Budget shortfall could require Section 8 recipients to downscale
Father George Baker had just finished high school in 1975 when he moved into apartment 9J with his parents at the Knickerbocker Plaza. The hulking housing complex, at 91st Street and 2nd Avenue, had opened that year. Baker came back to the apartment after seminary in Rome, and was there in 1997 when his father died and when his mother passed two years later. “To this day everyone still knows each other, greets each other,” said Father George, who is 57.
Two years ago, Baker left the apartment he shared with his parents and moved into a smaller one-bedroom in the Knickerbocker. Now, because he receives a Section 8 enhanced housing voucher, he could be forced to downscale again, as the city’s Department of Housing Preservation and Development evaluates his situation under new occupancy guidelines.
Budget cuts in Washington have led to a $35 million shortfall in the Section 8 housing program. To deal with the deficit, the department is moving voucher recipients into smaller units. Under the new occupancy guidelines, a family of two currently living in a two-bedroom unit will have to move to a one-bedroom unit, regardless of the family’s structure. A family of three or four will be downgraded to a two-bedroom unit and a family of five or six to a three-bedroom. A person living alone, like Baker, will be moved from a one-bedroom to a studio apartment.
Enhanced Section 8 tenants they will be required to move when a unit in their building or development becomes available. Those who have regular Section 8 vouchers could see their rents increase under new standards that came with the new occupancy guidelines, and will have to choose whether to pay more in rent or request a smaller unit so their share won’t increase.
Residents affected by the changes will be evaluated in October.
Last Tuesday, City Council Member Jessica Lappin and Assembly Member Dan Quart met with about 150 residents of the Knickerbocker, some of whom have lived in the complex since it opened. Quart and Lappin said they would fight to keep people in their homes. “The HPD didn’t do its job in my view,” said Quart. “There was no public comment, there was no transparency, there was no ability for your legislators or your tenant leaders to comment on the proposed regulations.”
Both elected officials are meeting with the HPD to discuss their objections to the new occupancy guidelines and see what can be done to mitigate its effect.
“This is crazy. I don’t know how else to say it,” said Lappin. “Who’s going to move you? When? Are they going to help the seniors? What if your kids aren’t the same sex? Who’s going to answer these questions for us?”
Those who receive a letter saying they have to move after the October evaluation can appeal the decision to the HPD. Quart said both his and Lappin’s office will be available to connect residents who believe they have grounds to appeal with free legal help.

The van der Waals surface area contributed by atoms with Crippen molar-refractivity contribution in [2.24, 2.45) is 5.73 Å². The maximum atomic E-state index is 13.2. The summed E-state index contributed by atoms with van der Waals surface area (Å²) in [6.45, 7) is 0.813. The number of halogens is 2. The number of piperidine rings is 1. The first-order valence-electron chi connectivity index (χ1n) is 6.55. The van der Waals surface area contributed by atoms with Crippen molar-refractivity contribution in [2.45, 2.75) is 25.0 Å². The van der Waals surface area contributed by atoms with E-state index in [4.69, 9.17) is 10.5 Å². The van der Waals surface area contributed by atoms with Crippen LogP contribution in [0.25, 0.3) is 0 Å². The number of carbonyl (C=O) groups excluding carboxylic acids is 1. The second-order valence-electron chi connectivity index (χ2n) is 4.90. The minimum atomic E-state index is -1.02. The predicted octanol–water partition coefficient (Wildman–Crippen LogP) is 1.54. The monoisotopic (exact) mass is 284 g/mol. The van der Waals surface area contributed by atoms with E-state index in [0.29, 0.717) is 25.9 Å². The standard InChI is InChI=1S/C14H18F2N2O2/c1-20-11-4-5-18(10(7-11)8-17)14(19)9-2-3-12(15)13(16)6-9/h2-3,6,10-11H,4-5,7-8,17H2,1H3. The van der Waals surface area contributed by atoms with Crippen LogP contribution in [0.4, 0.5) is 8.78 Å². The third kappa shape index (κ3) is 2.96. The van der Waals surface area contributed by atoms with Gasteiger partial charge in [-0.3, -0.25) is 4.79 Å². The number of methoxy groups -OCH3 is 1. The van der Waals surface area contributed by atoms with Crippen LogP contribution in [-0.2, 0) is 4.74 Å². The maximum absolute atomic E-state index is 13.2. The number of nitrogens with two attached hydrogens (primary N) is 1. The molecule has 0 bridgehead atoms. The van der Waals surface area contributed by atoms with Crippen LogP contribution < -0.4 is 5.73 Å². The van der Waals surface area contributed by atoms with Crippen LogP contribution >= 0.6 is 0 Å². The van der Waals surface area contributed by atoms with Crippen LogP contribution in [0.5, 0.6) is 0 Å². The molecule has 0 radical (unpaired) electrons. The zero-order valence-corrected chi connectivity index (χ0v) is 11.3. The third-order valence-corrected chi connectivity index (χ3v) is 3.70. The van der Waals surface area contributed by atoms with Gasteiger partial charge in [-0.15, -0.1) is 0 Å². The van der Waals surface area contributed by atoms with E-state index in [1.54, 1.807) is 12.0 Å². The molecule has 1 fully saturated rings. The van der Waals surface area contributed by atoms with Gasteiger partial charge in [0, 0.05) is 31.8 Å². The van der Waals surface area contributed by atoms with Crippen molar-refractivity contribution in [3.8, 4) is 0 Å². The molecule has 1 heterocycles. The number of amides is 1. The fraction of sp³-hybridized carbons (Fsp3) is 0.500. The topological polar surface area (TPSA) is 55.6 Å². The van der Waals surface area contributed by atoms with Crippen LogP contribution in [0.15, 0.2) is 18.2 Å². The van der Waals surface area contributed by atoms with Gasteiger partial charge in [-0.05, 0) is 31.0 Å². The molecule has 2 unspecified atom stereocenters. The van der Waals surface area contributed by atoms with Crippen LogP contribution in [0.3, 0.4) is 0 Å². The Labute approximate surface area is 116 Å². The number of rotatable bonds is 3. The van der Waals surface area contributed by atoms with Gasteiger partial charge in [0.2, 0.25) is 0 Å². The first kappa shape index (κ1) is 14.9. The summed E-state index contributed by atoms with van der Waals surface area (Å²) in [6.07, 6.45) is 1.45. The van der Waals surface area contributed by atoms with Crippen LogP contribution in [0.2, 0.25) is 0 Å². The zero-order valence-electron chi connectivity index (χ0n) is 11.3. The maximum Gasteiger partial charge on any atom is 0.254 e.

“We’re going to try and match up as many people who have received a notice with individual attorneys to look at the circumstances and to see if something can be done to at least preclude HPD from downsizing you if you have a legitimate basis,” said Quart.
Rita Popper, president of the tenants association at the Knickerbocker, said she is considering launching a class-action lawsuit against HPD over the changes.
“I think that they counted upon us being old and not doing anything about it and tucking our tail between our legs and wringing our hands,” said Popper. “They didn’t count that we are going to fight this and we are going to win because right is might.”
Of the 577 apartments in the Knickerbocker, 340 tenants receive Section 8 housing vouchers and 220 – or about 38 percent of the building residents – are at risk of having to move after their evaluations in October.
Some residents have already received letters from HPD informing them that they’ll have to move. Robert Hunter, 57, currently lives alone in a two-bedroom unit at the Knickerbocker. He received a letter from HPD in August saying that he’ll have to move to a studio. Hunter, who is an Army veteran and uses a therapy dog to help him cope with schizophrenia, said a studio is too small. He appealed to the HPD with a note from his doctor and is awaiting a decision.
“I couldn’t make it in a studio, I really couldn’t make it,” Hunter said. “It would be too small for me. The disability I have wouldn’t really agree with that.”
An HPD spokesperson said the new occupancy guidelines and subsidy standards are an attempt to keep all Section 8 participants in the program, which has seen massive cuts at the federal level. “The bottom line is that because of sequestration, Section 8 has been greatly underfunded,” said an HPD spokesperson. “We are trying to keep our existing tenants housed, but given the magnitude of cuts to our funding we’ve had to implement measures that require everybody to make some sacrifice so that nobody risks losing their Section 8 benefit.”
HPD administers 37,468 Section 8 housing vouchers in NYC, 11,578 of which are in Manhattan. Of those, 3,700 are enhanced housing vouchers.
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